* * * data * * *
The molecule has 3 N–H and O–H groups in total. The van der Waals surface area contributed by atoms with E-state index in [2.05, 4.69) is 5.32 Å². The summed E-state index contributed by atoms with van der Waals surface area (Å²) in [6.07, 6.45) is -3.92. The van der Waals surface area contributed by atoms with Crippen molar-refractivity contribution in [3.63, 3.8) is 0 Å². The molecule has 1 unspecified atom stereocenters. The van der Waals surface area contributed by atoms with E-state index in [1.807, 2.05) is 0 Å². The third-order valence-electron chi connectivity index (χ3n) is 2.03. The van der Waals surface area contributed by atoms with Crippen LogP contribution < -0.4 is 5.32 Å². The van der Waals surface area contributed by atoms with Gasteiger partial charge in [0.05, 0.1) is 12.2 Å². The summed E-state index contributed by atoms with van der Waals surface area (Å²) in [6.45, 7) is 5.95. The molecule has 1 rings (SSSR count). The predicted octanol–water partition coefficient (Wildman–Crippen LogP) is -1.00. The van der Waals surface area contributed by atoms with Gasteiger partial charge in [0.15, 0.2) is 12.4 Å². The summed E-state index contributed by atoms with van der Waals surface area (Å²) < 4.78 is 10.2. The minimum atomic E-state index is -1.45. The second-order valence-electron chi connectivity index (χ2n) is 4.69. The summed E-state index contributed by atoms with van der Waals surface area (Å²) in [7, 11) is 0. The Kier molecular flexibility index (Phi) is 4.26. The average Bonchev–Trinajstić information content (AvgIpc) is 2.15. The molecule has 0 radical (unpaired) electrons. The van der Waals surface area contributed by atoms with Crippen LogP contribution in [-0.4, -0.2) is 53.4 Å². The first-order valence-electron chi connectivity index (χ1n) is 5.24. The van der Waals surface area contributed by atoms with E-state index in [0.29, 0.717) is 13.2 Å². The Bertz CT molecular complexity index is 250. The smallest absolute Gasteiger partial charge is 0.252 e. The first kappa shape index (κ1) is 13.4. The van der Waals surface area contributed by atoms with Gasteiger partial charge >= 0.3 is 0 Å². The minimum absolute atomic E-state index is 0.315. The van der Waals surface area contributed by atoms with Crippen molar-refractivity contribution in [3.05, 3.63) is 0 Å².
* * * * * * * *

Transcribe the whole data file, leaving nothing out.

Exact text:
The molecule has 3 N–H and O–H groups in total. The van der Waals surface area contributed by atoms with E-state index in [2.05, 4.69) is 5.32 Å². The summed E-state index contributed by atoms with van der Waals surface area (Å²) in [6.07, 6.45) is -3.92. The van der Waals surface area contributed by atoms with Crippen molar-refractivity contribution in [3.63, 3.8) is 0 Å². The molecule has 1 unspecified atom stereocenters. The van der Waals surface area contributed by atoms with E-state index in [1.807, 2.05) is 0 Å². The third-order valence-electron chi connectivity index (χ3n) is 2.03. The van der Waals surface area contributed by atoms with Crippen LogP contribution < -0.4 is 5.32 Å². The van der Waals surface area contributed by atoms with Gasteiger partial charge in [0.05, 0.1) is 12.2 Å². The summed E-state index contributed by atoms with van der Waals surface area (Å²) in [6.45, 7) is 5.95. The molecule has 1 rings (SSSR count). The predicted octanol–water partition coefficient (Wildman–Crippen LogP) is -1.00. The van der Waals surface area contributed by atoms with Gasteiger partial charge in [0.15, 0.2) is 12.4 Å². The summed E-state index contributed by atoms with van der Waals surface area (Å²) < 4.78 is 10.2. The minimum atomic E-state index is -1.45. The second-order valence-electron chi connectivity index (χ2n) is 4.69. The summed E-state index contributed by atoms with van der Waals surface area (Å²) in [7, 11) is 0. The Kier molecular flexibility index (Phi) is 4.26. The average Bonchev–Trinajstić information content (AvgIpc) is 2.15. The molecule has 0 radical (unpaired) electrons. The van der Waals surface area contributed by atoms with Crippen LogP contribution in [-0.4, -0.2) is 53.4 Å². The first-order valence-electron chi connectivity index (χ1n) is 5.24. The van der Waals surface area contributed by atoms with E-state index in [0.29, 0.717) is 13.2 Å². The Bertz CT molecular complexity index is 250. The smallest absolute Gasteiger partial charge is 0.252 e. The first kappa shape index (κ1) is 13.4. The van der Waals surface area contributed by atoms with Gasteiger partial charge >= 0.3 is 0 Å². The minimum absolute atomic E-state index is 0.315. The van der Waals surface area contributed by atoms with Crippen molar-refractivity contribution in [3.05, 3.63) is 0 Å².